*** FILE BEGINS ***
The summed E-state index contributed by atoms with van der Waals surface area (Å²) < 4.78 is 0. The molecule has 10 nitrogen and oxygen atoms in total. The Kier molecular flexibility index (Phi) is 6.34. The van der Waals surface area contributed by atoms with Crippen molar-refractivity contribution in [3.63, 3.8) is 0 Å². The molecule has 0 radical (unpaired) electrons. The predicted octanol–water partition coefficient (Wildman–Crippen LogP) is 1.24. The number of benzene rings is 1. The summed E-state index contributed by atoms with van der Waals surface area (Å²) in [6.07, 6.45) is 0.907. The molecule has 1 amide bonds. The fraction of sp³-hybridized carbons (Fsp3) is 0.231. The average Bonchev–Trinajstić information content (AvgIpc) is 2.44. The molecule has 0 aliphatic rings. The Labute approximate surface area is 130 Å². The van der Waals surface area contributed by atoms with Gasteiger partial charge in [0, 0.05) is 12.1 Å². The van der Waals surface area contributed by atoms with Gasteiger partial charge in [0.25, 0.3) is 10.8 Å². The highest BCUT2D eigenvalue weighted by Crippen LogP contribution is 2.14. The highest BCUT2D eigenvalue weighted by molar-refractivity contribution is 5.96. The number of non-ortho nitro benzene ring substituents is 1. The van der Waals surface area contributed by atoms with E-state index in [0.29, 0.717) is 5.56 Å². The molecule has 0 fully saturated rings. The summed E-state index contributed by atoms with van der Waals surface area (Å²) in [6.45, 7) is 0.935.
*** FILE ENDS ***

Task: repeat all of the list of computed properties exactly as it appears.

The summed E-state index contributed by atoms with van der Waals surface area (Å²) < 4.78 is 0. The molecule has 10 nitrogen and oxygen atoms in total. The Kier molecular flexibility index (Phi) is 6.34. The van der Waals surface area contributed by atoms with Crippen molar-refractivity contribution in [3.63, 3.8) is 0 Å². The molecule has 0 radical (unpaired) electrons. The predicted octanol–water partition coefficient (Wildman–Crippen LogP) is 1.24. The number of benzene rings is 1. The summed E-state index contributed by atoms with van der Waals surface area (Å²) in [6.07, 6.45) is 0.907. The molecule has 1 amide bonds. The fraction of sp³-hybridized carbons (Fsp3) is 0.231. The average Bonchev–Trinajstić information content (AvgIpc) is 2.44. The molecule has 0 aliphatic rings. The Labute approximate surface area is 130 Å². The van der Waals surface area contributed by atoms with Gasteiger partial charge in [0, 0.05) is 12.1 Å². The van der Waals surface area contributed by atoms with Gasteiger partial charge in [0.25, 0.3) is 10.8 Å². The highest BCUT2D eigenvalue weighted by Crippen LogP contribution is 2.14. The highest BCUT2D eigenvalue weighted by molar-refractivity contribution is 5.96. The number of non-ortho nitro benzene ring substituents is 1. The van der Waals surface area contributed by atoms with E-state index in [0.29, 0.717) is 5.56 Å². The molecule has 0 fully saturated rings. The summed E-state index contributed by atoms with van der Waals surface area (Å²) in [6.45, 7) is 0.935.